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Calling a Pastor or Rector

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I have been on two church vestries, or leadership boards, for calling a pastor or rector. One concluded well; the other ended disastrously. From that experience I offer a simple methodological consideration to integrate into searching, discerning, and calling a pastor or rector.

The Reading

I encourage the committee or committees involved to collectively and individually read the first three chapters of the Revelation, and to have the entire congregation or parish read those chapters as well. Chapter 1 is the prologue to the entire letter, and chapters 2 and 3 are seven letters to seven churches in what was then Asia (1:4). Read them repeatedly, particularly chapters 2 and 3, to deeply understand what Jesus was saying to the seven churches. It is important that you involve the entire community in calling a pastor or rector. As many as possible need to understand what is at stake and agree in the choice.


Avoid any typological or allegorical reading of how one might understand or apply the seven letters. Rather, the point is to understand the churches as actual groups of people who understood themselves in certain terms. How did Jesus speak directly to them on those terms? What did Jesus commend? What did he require? What did he warn against? Jesus addressed specific doctrinal questions in some of the churches. With those in mind, you must try to discern how he might address some of the doctrinal questions in the church today, not by the standards of the culture but by the standards of God’s word. As you evaluate candidates, consider how each one might help your church align with what Jesus said to the seven churches.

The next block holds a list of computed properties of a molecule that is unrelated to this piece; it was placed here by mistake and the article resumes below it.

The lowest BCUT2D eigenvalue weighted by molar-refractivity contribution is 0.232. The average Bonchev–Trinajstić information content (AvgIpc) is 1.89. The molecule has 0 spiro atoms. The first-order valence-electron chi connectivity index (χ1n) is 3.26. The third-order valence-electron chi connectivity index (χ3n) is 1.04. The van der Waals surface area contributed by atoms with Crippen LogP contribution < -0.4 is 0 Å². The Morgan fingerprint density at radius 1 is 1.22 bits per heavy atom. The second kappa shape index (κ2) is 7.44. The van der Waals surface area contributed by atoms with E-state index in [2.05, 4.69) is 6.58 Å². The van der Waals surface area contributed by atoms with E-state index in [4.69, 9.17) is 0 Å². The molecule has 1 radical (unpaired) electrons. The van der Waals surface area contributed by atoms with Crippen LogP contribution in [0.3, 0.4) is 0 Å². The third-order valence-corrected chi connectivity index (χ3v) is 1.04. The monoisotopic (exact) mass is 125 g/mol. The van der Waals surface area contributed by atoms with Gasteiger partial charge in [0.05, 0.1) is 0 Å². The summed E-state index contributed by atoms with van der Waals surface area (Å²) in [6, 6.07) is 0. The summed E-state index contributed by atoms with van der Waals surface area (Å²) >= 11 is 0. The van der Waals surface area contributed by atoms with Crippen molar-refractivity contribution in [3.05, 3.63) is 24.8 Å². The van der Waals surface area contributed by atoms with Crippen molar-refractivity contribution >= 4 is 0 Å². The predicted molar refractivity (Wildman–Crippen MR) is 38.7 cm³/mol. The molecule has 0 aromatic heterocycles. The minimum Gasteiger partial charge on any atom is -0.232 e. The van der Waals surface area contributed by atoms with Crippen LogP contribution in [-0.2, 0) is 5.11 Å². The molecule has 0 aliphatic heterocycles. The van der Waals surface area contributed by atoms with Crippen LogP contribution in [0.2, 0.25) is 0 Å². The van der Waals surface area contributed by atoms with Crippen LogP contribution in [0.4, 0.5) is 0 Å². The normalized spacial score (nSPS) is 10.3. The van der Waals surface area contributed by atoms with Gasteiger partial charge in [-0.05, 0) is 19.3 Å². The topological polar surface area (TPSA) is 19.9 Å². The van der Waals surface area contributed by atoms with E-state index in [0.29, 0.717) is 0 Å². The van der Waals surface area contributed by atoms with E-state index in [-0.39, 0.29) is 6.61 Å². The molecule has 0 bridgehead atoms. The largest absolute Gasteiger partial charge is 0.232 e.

Wider Scope

The broader setting is this: The church universal is the temple where God dwells and makes himself known in the world. Your church is one part of that temple (cf. Eph 2:19–22; 1 Pet 2:4–5; 1 Cor 3:16–17). Because we live in the ‘already but not yet’ stage of God’s kingdom, when God has inaugurated his rule in the new creation that came into being at Jesus’ resurrection, we now live by the Holy Spirit who indwells us (cf. Col 1:13). Thus we do not live for ourselves, nor are we free to fashion ourselves as we wish (cf. Col 3:1–3). God has a purpose to redeem as many as will hear him (cf. 1 Tim 2:4; 2 Pet 2:9), and he calls us to understand what he is doing and participate in it with him. The letters to the seven churches tell us that Jesus cares about how each church represents him, and if one does not faithfully represent him he will remove it from its place.

Take Him Seriously

Jesus cares about your church in that same way. Your church is in a leadership transition, and you have the opportunity and responsibility to choose who will guide the community in its next phase. If you will place yourselves as individuals and as a group before Jesus to ask his direction, he is faithful and will show you his choice; in any case, you must be aware that whoever you choose will either move you towards or away from Jesus. Choose wisely; Jesus’ approval of your church is in balance.

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